I was reading an article in Parents magazine this
week (The article is from September and I just got around to
reading it. I have four kids remember!). It basically says we do a
disservice to our children by
making the world kid-centric. I'm kind of
surprised by that response as several of the experts cited are
people I respect and follow, like Lenore Skenazy of Free Range
Kids, and generally agree with.
While I am not a helicopter parent in any way, I
do, according to this article, bend our adult world down to my
children instead of making them reach up to it. In most instances I
just can't understand why you wouldn't. They are only kids once and
for a short time. You as a parent are the main influencer in their
life for what ten years? If they live to the average age in the
U.S. of 78 that's only 12 percent of their entire life.
Take music for example. Something that is often
criticized in these articles is the explosion of children's music.
I wonder if the writers have listened to any modern music
Growing up, we listened to oldies in the car with
my parents. Songs by the likes of Buddy Holly and the Big Bopper.
The Rolling Stones probably had the most questionable lyrics of
anything we listened to.
Turn on a pop station today and what will your kids
"Royals" - But every song's like
gold teeth, grey goose, trippin' in the bathroom. Blood stains,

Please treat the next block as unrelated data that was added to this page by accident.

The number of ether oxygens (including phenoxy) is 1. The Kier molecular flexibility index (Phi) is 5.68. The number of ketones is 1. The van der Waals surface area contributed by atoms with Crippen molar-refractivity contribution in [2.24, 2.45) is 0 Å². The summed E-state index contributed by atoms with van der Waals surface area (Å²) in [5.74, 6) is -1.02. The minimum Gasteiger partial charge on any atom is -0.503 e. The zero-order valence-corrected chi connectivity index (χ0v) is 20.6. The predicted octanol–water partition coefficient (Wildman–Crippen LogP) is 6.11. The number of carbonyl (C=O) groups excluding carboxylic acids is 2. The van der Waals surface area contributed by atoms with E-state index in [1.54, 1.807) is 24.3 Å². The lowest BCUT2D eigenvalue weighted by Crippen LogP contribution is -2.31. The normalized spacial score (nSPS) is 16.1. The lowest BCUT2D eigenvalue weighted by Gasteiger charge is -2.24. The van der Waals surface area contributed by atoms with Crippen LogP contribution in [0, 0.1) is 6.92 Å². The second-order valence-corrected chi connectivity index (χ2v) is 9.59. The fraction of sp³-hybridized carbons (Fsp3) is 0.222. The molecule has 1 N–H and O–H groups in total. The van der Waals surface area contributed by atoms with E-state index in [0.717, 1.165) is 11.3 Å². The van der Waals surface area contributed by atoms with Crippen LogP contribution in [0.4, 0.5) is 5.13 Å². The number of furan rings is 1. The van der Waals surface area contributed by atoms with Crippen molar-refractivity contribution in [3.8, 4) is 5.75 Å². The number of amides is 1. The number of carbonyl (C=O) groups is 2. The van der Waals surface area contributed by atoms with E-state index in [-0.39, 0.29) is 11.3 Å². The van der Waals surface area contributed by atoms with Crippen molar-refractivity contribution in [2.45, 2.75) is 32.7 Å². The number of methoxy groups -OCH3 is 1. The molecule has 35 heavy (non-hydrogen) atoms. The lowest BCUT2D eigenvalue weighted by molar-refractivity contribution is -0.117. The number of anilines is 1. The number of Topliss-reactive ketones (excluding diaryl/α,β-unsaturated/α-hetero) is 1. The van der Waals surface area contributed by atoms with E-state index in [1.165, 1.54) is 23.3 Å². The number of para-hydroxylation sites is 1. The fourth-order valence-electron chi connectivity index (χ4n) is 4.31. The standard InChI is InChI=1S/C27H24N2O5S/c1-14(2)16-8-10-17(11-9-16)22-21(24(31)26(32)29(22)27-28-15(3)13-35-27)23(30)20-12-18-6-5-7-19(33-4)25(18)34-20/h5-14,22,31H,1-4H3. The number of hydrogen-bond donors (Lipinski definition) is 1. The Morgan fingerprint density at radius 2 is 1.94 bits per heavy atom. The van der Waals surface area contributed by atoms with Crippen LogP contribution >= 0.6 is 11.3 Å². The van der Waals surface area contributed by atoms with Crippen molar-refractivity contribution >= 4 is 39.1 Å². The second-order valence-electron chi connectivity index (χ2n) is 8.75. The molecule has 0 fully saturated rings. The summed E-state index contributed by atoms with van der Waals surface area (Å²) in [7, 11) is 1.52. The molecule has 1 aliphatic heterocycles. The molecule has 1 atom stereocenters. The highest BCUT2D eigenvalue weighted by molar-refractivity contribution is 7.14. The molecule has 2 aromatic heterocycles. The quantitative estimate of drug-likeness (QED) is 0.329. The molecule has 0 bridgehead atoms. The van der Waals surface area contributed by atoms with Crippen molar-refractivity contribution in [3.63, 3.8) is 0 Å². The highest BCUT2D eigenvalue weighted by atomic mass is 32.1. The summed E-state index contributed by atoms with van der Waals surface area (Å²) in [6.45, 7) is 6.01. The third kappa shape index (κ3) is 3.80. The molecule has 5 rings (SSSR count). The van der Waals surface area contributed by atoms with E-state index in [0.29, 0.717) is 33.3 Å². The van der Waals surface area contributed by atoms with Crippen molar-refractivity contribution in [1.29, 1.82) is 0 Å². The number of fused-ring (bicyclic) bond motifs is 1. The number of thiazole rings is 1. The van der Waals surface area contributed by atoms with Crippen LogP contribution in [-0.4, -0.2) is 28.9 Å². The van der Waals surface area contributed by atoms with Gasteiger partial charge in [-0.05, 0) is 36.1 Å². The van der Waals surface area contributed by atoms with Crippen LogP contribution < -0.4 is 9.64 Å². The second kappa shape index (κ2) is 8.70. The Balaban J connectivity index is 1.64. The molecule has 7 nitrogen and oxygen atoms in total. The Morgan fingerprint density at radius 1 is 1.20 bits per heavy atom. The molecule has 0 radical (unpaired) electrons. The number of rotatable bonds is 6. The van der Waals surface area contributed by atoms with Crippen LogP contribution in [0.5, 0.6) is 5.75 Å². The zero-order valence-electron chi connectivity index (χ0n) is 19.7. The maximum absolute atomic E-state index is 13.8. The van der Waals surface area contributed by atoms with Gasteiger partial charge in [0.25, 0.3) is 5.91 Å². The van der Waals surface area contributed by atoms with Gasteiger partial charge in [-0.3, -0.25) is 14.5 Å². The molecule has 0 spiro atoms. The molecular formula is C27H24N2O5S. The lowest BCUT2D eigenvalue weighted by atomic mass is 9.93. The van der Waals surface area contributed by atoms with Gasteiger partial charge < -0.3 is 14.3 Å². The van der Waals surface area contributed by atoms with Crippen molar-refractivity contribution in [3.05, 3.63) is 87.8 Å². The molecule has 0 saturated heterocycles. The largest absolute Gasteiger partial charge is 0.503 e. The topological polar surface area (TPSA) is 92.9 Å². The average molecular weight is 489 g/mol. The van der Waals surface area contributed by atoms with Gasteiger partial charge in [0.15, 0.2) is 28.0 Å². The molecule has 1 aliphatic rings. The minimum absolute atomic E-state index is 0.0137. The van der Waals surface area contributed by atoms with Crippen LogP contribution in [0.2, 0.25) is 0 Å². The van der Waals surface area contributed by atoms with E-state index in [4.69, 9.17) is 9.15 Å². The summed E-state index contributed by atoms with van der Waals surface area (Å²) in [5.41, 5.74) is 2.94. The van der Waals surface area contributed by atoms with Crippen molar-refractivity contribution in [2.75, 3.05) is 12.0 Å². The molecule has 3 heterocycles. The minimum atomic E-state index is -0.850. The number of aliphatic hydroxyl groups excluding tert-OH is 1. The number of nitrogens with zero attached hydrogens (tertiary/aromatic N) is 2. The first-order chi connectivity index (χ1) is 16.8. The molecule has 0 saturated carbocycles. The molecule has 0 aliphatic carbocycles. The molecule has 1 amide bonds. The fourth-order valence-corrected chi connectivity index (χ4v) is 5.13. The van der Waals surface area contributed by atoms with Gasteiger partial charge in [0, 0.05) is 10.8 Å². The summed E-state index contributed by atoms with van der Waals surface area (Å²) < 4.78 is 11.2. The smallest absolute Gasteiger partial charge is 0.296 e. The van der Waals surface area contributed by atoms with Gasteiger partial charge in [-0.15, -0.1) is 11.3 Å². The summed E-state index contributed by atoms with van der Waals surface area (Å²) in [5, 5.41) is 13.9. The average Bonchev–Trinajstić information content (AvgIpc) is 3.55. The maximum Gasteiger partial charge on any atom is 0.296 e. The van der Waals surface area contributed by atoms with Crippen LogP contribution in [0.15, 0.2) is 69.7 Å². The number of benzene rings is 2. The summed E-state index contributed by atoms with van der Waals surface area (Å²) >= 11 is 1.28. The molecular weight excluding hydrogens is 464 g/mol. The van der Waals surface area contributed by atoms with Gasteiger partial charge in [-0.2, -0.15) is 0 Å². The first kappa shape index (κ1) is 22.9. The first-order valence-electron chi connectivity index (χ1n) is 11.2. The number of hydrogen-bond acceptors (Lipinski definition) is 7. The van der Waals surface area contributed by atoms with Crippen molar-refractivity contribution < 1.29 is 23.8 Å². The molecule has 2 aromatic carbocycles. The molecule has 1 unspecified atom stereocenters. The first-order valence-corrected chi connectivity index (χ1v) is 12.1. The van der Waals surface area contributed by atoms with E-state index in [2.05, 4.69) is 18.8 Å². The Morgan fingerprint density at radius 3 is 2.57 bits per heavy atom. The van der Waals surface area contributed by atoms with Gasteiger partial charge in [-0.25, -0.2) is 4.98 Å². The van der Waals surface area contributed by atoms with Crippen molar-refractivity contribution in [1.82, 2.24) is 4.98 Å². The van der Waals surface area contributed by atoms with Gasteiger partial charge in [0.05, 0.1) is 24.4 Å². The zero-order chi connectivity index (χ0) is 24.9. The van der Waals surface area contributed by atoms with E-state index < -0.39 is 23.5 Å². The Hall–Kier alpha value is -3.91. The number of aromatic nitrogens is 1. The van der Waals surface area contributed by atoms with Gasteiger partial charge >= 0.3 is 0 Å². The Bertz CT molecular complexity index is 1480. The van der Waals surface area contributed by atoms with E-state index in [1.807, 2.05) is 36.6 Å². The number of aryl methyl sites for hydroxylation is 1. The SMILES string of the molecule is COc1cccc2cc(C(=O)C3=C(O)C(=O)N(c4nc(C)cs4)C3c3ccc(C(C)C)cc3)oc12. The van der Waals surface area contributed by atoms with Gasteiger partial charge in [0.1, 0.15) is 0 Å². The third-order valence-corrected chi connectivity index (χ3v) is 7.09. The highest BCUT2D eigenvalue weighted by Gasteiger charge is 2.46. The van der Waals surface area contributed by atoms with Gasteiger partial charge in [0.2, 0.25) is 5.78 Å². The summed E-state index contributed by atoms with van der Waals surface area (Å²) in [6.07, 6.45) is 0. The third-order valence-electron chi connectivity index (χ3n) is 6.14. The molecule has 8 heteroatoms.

ball gowns, trashin' the hotel room. We don't care, we're driving
Cadillacs in our dreams.
"Wrecking Ball" - All you ever did
was wreck me. Yeah, you, you wreck me. Yeah, you, you wreck
Drake - I got my eyes on you.
You're everything that I see. I want your hot love and emotion
And these are the mild lyrics. Today's music
tackles bigger issues than sock hops and the lyrics are racier and
more explicit every year. If you think your kids just hear the hook
or the beat and don't understand the lyrics, you're fooling
yourself. Last Christmas after singing "Silent Night" for the
umpteenth time in preparation for the school performance my son
blurts out to his teacher, "What's a
Trust me, they are hearing everything.
Once you open that Pandora's box there is no
shutting it. Once the adult world has been exposed there is no
going back. They will have a lifetime of music, books, TV and news
reports filled with ever present issues for them to debate, battle
and wrestle with in their minds.
For right now, for these early years, I want them
to learn those lessons slowly - from people they trust and care
about. Besides, kids music has come a long way and can
actually be helpful. One day in the not too
distance future, I won't be the one controlling the dial. But while
I am, I'm going to keep it firmly turned to happy-go-lucky catchy
tunes. They have the other 88 percent of their life to worry about
sex, drugs, and rock and roll. Right now the only worry is if we
are listening to
Peter, Paul and Mary or if the toddler gets
Melissa is mom to 4 kids and 2 angels. She chronicles the sticky bits of motherhood at Peanut Butter in my Hair.
See more of Melissa's stories here.
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